Sunday, February 20, 2011

Excuse me!

Now, I try not to get too much into politics here, but I feel that we have a really serious situation that is relevant to this blog and that I think is not a partisan issue so much as a basic human decency issue. Our representatives in the House just voted 240-185 to pass the Pence Amendment, which if made into law, will strip Planned Parenthood of all its federal funding.

You might be thinking now, "What. Excuse me. Not okay. Not acceptable. Not appropriate."

At least, that is what you should be thinking. Actually, you should be thinking that, but with a lot of other words in addition that I won't say here because it's a Sunday. But seriously, this is not acceptable.

This nation needs Planned Parenthood. I cannot tell you how important it is. I cannot tell you how many people I worked with during my short stay who had absolutely nowhere else to turn-- people who would have continued bleeding as they had for months, or not bleeding but not seeking prenatal care, or having sex while unsure whether they'd contracted HIV, or people who were in constant pain because the birth control they got wasn't right for them, or people whose birth control consisted of finger-crossing and four-leaf clovers, or people who had been raped and needed the Plan B pill.

I could go on for even longer, but I can assure you that I met at least one person who fell into each of these categories, and many more, who needed this help. I don't know how we can claim to be a nation founded on Christian values if we refuse to help heal the sick. I don't know how we can feel okay spending incredible amounts of money trying to bring democracy to countries that didn't ask for it and then turn around and refuse to provide basic care-- a tiny, tiny, insignificant, microscopic fraction of our national budget-- to people who are begging for care. On top of the monstrosity of this attack, there is the fact that it is simply stupid-- babies cost so much more money than birth control, cancer treatments cost so much more than pap smears, and condoms cost so much less than STD treatment. Institutions like Planned Parenthood just make sense for our economy because they are an investment. I don't think there's a soul on this planet who will deny that preventative medicine is a wise choice, and Planned Parenthood offers preventative medicine to those who need it the most.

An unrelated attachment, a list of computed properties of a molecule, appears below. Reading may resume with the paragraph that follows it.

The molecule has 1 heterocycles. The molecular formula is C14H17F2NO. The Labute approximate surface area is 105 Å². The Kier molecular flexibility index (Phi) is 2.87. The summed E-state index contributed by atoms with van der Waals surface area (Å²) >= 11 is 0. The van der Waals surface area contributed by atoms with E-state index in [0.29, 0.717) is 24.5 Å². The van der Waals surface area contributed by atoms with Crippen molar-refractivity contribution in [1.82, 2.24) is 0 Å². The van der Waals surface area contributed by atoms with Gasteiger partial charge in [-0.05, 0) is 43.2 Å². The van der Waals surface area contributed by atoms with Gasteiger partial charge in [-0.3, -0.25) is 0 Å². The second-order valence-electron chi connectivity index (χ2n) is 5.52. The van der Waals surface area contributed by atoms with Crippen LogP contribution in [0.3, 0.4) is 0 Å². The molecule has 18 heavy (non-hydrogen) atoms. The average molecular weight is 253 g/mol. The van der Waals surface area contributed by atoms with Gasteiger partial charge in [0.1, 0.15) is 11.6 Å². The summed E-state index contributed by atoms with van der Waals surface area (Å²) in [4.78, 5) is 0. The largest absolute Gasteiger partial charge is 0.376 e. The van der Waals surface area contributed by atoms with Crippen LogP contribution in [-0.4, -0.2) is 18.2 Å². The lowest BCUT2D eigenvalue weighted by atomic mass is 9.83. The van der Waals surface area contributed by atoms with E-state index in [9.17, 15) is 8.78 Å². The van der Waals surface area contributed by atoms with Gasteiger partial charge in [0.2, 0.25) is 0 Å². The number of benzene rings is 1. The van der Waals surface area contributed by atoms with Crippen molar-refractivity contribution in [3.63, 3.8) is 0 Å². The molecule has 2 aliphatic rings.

I don't know how anyone supporting this proposal can sleep at night, but I know that I won't be able to until I have done everything I can to make sure that the wonderful and necessary institution receives the funding it needs to continue helping people who need help.

Hopefully I've convinced you. The question is how to put this passion into action. Here's what you can do:

1: Donate. A big part of P.P.'s funding comes from donations, and they especially need money right now. Make donations here.

2: Sign Planned Parenthood's open letter to congress. Let congress know that the people want the Pear. Sign here.

3: Call, email, write, send smoke signals, send a telegram, contact your senator and let him or her know how you feel about Planned Parenthood. To find your senators contact info, go here. It's fun, I promise. Just let them know where you live, what you'd like your senator to do and why. For a template for an email, go here and scroll down.

4: Spread the word! This is one case where I think the whole "slacktivism" thing might actually be helpful, as long as your efforts include the link to the open letter. Talk to your friends about why you love Planned Pear, link the open letter/this blog post/the PP website on your Facebook/Twitter/etcetc, shout from the rooftops your praises to the great and glorious Pear and make sure everyone knows that it needs help!

Okay, team. I hope I have your support. We all know that Planned Parenthood needs federal funding and that we need Planned Parenthood. Stand with the Planned!

(To be honest with you, I'm sitting with Planned Parenthood in this shot.)

Wednesday, December 29, 2010

Party Animals (part one)

Though I'm not always the wildest when it comes to nightlife and therefore have had little firsthand experience with this, I have to tell you that New Year's Eve can be an evening of a million mistakes. Indeed, my pals from Planned Parenthood told me they make bets on how many people come in for emergency contraception. It's the biggest day of the year for the morning-after pill, actually. So this post will be in two parts: first, advice for preparing for a night of potential poor decisions, and second, information on what you can do after said decisions are made.